PBS premiered this week a mostly-animated sequel to the beloved “Mister Rogers’ Neighborhood.” The new show is called “Daniel Tiger’s Neighborhood.” Daniel is the son of the show’s puppet Daniel Striped Tiger. Daniel sings a version of “Won’t You Be My Neighbor” and zips up a hoodie instead of a cardigan.
“Mister Rogers’ Neighborhood” ran for 33 years until Fred Rogers’ retirement in 2000. He died in 2003.
“Fred’s widow Joanne Rogers tells The Times that her late husband had quietly searched for a successor to take over his show, but that he could never find one – and she figured that if he couldn’t, no one else could, either…. “
“I must say I spent a very nervous time thinking about what Daniel would be like,” said Joanne Rogers. “I’m in my 80s now, and I grew up with cartoons, the slapstick kind of things that went on, and I never much cared for it.”
“Only Daniel Tiger’s Neighborhood is nothing like that. According to Mrs. Rogers, “I like that little Daniel is so dear, but he’s also very, very human, and he has his feelings.”
Entertainment Weekly’s Ken Tucker finds the show to be just OK.
“There’s a difference between being simple and simplistic. Fred Rogers’ Neighborhood was great kids programming because its creator not only addressed common kid problems and joys, but did it with interesting conversation. He also built a rich fantasy world in the “Neighborhood of Make-Believe.” And while Rogers’ puppetry may seem slow and old-fashioned to some grown-ups now (probably a lot of television executives, for example), the life that Rogers and his collaborators breathed into characters such as Lady Elaine and King Friday XIII is missing in the current new show.”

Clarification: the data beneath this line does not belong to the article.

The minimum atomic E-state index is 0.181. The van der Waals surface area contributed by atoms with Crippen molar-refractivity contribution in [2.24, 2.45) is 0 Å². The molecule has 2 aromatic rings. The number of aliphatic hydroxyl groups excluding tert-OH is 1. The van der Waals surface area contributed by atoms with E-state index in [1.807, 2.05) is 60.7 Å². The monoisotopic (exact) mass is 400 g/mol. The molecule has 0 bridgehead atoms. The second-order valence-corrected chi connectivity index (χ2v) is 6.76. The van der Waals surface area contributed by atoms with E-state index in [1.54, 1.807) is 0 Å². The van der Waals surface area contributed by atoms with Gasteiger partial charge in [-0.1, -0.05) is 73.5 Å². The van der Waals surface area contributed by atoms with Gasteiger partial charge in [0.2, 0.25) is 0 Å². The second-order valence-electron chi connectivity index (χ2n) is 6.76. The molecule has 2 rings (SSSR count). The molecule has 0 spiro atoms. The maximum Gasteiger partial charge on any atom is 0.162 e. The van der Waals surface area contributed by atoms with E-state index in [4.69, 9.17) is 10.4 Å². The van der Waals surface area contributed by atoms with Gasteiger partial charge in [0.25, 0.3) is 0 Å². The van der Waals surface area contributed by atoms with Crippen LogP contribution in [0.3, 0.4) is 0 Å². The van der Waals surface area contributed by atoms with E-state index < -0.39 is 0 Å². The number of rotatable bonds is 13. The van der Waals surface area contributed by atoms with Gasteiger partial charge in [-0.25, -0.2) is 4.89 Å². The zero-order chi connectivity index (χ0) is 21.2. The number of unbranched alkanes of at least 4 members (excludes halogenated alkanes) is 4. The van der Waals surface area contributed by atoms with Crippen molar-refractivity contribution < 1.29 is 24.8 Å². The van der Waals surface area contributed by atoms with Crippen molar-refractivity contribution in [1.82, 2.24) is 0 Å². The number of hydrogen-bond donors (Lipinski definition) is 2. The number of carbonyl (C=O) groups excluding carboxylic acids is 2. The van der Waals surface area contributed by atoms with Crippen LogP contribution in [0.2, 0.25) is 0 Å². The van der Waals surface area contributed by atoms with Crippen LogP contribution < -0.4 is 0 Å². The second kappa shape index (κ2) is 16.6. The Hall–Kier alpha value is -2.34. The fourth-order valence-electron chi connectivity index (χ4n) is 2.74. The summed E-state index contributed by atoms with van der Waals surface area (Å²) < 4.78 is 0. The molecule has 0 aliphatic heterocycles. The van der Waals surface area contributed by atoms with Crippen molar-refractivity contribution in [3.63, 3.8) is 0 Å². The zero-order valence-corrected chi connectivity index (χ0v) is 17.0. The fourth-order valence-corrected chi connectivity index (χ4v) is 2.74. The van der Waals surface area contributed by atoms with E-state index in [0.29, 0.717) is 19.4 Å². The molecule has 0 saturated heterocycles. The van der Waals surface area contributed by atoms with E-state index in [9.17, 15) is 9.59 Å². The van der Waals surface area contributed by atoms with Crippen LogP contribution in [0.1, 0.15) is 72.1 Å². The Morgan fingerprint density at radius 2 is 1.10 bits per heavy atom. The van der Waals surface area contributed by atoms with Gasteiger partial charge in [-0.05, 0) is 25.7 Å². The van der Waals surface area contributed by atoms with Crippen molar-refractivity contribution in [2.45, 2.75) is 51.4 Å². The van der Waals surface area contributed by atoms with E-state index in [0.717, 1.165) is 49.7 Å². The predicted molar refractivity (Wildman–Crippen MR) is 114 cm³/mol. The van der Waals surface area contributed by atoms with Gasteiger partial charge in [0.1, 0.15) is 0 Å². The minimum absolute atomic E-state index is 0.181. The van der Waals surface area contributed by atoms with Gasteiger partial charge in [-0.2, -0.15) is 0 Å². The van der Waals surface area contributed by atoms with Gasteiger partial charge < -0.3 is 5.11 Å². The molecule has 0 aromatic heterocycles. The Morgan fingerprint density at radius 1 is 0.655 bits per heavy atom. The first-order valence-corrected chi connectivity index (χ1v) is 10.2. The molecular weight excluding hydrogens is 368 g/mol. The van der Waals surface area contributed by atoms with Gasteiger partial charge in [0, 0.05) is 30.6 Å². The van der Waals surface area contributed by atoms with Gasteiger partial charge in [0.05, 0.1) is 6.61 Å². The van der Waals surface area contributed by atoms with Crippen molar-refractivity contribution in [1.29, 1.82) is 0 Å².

“The series is a co-production of The Fred Rogers Company and Out of the Blue Enterprises, the latter containing some of the folks who brought you Blue’s Clues. This new project is a good enough show — not, as Daniel says ceaselessly, “Grrrr-ific!” If it didn’t have the Fred Rogers sourcing behind it, Daniel Tiger’s Neighborhood would seem like a score of other pre-school-aimed shows: brightly-colored, always in hectic motion, always careful to spell out every theme and emotion slooooowly. It doesn’t have the slightly eccentric, humane, leisurely touch that Fred brought to children’s television, but it’s perfectly okay.”
I grew up on Mister Rogers. I loved it as a kid. I tried showing it to Rose and Walsh when they were little, and they would never sit still for it. I think the other shows were so go-go-go that they found the show to be slow. (The same is true for Beverly Cleary novels, which I always loved. They always thought they moved too slowly. It makes me sad.)
Michael met Mr. Rogers when we lived in Pennsylvania. They both attended a celebration at the Crayola factory. Mr. Rogers asked Michael what his favorite color crayon was and they both agreed on yellow. Mr. Rogers took a photo of the two together and sent it to Michael. He also sent him a yellow crayon. We have since lost it in moves. I am hoping it will turn up. Michael said he was just as lovely as he seemed on TV.
Did you happen to catch the show? Do you want your kids or grandkids to watch it? Did you watch Mister Rogers’ Neighborhood when you were young? Did your kids? What do you make of the preview?